Substituting pegylated liposomal doxorubicin for doxorubicin in the vincristine, doxorubicin, dexamethasone regimen and reducing the dose of dexamethasone in patients with multiple myeloma improve the safety profile and convenience of the treatment regimen without compromising efficacy.

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      Treatment of patients with advanced or bulky Hodgkin disease with a 12-week doxorubicin, bleomycin, vinblastine, and dacarbazine-like chemotherapy regimen followed by extended-field, full-dose radiotherapy : Long-term results of the Groupe Ouest et Est des Leucémies et Autres Maladies de Sang H90-a/b multicenter randomized trial (pages 2169–2179)

      Malika Djeridane, Stéphane Oudard, Martine Escoffre-Barbe, Laurence Lacotte-Thierry, Bernard Desablens, Jean Briére, Mamoun Dib, Philippe Cassasus, Christiane Ghandour, Thierry Lamy, Françoise Lejeune, Marc Simon, Catherine Traullé, Magda Vigier, Henri Maisonneuve, Josette Briére, Pierre Colonna and Jean-Marie Andrieu

      Article first published online: 31 OCT 2002 | DOI: 10.1002/cncr.10932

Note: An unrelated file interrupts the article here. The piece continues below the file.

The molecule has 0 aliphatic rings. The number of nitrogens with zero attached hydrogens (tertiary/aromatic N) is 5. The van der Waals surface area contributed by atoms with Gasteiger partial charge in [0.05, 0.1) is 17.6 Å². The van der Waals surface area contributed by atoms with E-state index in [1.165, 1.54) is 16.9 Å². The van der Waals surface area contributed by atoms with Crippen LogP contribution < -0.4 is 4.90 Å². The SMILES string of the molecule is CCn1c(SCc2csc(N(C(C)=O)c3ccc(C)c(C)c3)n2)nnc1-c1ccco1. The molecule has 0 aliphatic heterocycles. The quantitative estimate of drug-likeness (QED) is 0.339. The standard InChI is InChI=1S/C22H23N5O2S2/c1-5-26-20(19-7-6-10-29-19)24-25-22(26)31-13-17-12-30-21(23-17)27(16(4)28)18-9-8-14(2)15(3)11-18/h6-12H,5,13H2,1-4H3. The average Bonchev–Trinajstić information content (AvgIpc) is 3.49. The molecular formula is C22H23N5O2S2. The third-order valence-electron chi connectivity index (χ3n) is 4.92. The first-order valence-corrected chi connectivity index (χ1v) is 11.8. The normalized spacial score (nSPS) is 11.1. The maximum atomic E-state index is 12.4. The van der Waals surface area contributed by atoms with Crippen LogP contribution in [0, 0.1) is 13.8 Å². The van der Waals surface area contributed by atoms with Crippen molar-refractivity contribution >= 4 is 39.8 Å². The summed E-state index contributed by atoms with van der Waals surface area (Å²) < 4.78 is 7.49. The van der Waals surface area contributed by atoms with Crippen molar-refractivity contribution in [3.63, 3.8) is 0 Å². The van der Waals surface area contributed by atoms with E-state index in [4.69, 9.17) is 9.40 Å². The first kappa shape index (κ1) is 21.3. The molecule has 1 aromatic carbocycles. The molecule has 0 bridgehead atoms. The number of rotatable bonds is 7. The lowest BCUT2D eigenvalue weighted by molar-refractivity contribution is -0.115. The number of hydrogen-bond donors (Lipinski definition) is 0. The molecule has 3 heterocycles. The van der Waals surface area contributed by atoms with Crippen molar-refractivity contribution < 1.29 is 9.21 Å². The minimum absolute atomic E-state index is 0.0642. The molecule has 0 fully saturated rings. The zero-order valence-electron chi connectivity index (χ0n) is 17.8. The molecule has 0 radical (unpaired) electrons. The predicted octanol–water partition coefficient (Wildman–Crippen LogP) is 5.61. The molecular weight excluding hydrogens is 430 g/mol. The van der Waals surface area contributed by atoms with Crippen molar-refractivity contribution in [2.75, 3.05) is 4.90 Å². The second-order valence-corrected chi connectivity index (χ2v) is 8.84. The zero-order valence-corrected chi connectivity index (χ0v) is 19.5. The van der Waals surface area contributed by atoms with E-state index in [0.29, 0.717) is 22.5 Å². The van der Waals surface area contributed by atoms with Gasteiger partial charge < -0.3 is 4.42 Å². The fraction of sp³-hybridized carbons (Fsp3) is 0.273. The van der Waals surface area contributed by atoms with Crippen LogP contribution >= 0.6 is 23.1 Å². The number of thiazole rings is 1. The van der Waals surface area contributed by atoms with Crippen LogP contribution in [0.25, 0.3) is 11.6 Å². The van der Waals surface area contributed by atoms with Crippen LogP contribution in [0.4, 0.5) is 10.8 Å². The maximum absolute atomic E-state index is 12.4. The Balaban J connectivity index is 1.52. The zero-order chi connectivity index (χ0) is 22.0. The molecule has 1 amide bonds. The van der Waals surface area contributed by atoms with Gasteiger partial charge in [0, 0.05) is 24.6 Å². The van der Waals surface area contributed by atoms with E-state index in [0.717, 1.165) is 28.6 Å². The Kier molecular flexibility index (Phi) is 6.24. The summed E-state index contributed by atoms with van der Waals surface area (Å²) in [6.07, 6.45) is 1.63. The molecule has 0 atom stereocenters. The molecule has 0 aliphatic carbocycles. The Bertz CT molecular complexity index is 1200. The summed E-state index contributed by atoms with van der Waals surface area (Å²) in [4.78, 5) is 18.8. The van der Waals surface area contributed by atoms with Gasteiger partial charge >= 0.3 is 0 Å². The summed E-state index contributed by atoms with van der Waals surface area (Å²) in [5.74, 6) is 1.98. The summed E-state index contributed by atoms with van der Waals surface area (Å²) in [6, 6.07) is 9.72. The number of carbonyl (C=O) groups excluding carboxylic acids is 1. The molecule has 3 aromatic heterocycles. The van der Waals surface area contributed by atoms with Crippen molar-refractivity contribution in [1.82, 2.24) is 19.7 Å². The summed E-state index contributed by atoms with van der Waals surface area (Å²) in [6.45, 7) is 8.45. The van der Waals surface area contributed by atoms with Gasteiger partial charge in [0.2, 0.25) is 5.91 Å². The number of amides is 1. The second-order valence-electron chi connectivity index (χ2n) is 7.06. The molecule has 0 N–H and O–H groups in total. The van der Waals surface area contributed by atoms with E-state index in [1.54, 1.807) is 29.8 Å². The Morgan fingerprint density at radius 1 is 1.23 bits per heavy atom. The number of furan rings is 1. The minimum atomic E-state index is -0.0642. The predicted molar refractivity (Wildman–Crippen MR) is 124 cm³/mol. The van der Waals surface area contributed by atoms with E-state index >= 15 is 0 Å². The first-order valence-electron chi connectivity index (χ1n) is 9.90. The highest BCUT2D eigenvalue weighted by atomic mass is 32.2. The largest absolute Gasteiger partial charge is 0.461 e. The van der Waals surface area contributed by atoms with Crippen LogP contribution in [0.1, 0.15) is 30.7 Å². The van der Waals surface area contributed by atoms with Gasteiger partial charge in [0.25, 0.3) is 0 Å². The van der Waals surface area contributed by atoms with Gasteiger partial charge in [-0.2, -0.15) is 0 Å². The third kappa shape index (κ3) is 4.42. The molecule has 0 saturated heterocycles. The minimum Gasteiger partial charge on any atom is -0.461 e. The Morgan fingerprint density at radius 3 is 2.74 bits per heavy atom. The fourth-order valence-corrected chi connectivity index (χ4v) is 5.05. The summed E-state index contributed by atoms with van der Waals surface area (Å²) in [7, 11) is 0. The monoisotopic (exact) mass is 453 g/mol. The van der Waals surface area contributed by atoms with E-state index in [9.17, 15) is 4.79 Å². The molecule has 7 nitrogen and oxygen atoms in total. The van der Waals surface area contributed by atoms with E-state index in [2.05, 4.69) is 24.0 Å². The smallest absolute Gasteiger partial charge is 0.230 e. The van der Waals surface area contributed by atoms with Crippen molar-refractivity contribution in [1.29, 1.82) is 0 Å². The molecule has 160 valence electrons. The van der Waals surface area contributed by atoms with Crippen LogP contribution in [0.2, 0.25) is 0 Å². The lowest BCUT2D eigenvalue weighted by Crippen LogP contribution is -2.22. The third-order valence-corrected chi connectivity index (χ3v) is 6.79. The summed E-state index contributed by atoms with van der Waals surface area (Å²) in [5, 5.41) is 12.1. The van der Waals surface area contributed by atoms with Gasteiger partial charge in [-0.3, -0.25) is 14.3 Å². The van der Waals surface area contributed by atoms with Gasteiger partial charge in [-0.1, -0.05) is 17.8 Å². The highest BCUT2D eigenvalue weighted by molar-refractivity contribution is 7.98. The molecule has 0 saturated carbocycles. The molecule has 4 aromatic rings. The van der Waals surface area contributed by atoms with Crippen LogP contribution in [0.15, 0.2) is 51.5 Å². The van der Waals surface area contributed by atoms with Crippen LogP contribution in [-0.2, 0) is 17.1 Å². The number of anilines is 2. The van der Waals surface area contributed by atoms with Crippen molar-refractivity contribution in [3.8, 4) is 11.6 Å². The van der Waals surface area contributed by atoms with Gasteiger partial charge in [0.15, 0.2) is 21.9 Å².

A 12-week regimen of chemotherapy plus extended full-dose irradiation yielded excellent results in patients with advanced or bulky Hodgkin disease.

    17. Hepatobiliary Tract
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      Hepatic intraductal oncocytic papillary carcinoma (pages 2180–2187)

      Robert C. G. Martin, David S. Klimstra, Lawrence Schwartz, Asli Yilmaz, Leslie H. Blumgart and William Jarnagin

      Article first published online: 31 OCT 2002 | DOI: 10.1002/cncr.10934

      Papillary peripheral cholangiocarcinoma is a rare type of cholangiocarcinoma that includes an interesting variant, intraductal oncocytic papillary carcinoma. These tumors are predominantly found in men, who present with large (> 5 cm) mucinous cystic lesions of the bile duct. A predominantly noninvasive histology is seen, and long term survival may be achieved with complete resection.

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      Serum endostatin predicts tumor vascularity in hepatocellular carcinoma (pages 2188–2195)

      Dipok Kumar Dhar, Takashi Ono, Akira Yamanoi, Yukiko Soda, Emi Yamaguchi, Md Atikur Rahman, Hitoshi Kohno and Naofumi Nagasue

      Article first published online: 31 OCT 2002 | DOI: 10.1002/cncr.10972

      Immunohistochemical expression of endostatin in hepatocellular carcinoma (HCC) appears to have a direct correlation with the serum endostatin level. Measurement of the serum endostatin level may predict tumor vascularity and serve as a promising tool in antiangiogenic therapy for HCC patients.

    19. Lung Disease
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      Neuropilin 1 and neuropilin 2 co-expression is significantly correlated with increased vascularity and poor prognosis in nonsmall cell lung carcinoma (pages 2196–2201)